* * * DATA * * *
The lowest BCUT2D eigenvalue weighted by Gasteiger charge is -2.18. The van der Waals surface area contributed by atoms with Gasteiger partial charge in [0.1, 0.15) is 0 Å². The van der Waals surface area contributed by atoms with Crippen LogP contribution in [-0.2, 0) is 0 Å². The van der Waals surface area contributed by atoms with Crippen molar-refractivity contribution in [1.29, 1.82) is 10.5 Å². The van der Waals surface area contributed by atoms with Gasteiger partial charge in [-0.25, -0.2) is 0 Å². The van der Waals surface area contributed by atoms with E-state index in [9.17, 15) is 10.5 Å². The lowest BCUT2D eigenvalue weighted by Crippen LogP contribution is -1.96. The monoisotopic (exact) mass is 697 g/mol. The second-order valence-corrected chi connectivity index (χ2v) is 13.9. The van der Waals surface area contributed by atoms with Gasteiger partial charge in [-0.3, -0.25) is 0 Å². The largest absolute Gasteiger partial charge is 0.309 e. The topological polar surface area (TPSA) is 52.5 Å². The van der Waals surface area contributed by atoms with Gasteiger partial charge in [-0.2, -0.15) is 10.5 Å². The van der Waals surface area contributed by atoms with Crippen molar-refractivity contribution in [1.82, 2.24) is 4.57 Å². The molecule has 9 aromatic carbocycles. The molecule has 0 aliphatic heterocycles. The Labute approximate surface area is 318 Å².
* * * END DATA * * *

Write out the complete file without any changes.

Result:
The lowest BCUT2D eigenvalue weighted by Gasteiger charge is -2.18. The van der Waals surface area contributed by atoms with Gasteiger partial charge in [0.1, 0.15) is 0 Å². The van der Waals surface area contributed by atoms with Crippen LogP contribution in [-0.2, 0) is 0 Å². The van der Waals surface area contributed by atoms with Crippen molar-refractivity contribution in [1.29, 1.82) is 10.5 Å². The van der Waals surface area contributed by atoms with Gasteiger partial charge in [-0.25, -0.2) is 0 Å². The van der Waals surface area contributed by atoms with E-state index in [9.17, 15) is 10.5 Å². The lowest BCUT2D eigenvalue weighted by Crippen LogP contribution is -1.96. The monoisotopic (exact) mass is 697 g/mol. The second-order valence-corrected chi connectivity index (χ2v) is 13.9. The van der Waals surface area contributed by atoms with Gasteiger partial charge in [-0.3, -0.25) is 0 Å². The largest absolute Gasteiger partial charge is 0.309 e. The topological polar surface area (TPSA) is 52.5 Å². The van der Waals surface area contributed by atoms with Gasteiger partial charge in [-0.2, -0.15) is 10.5 Å². The van der Waals surface area contributed by atoms with Crippen molar-refractivity contribution in [1.82, 2.24) is 4.57 Å². The molecule has 9 aromatic carbocycles. The molecule has 0 aliphatic heterocycles. The Labute approximate surface area is 318 Å².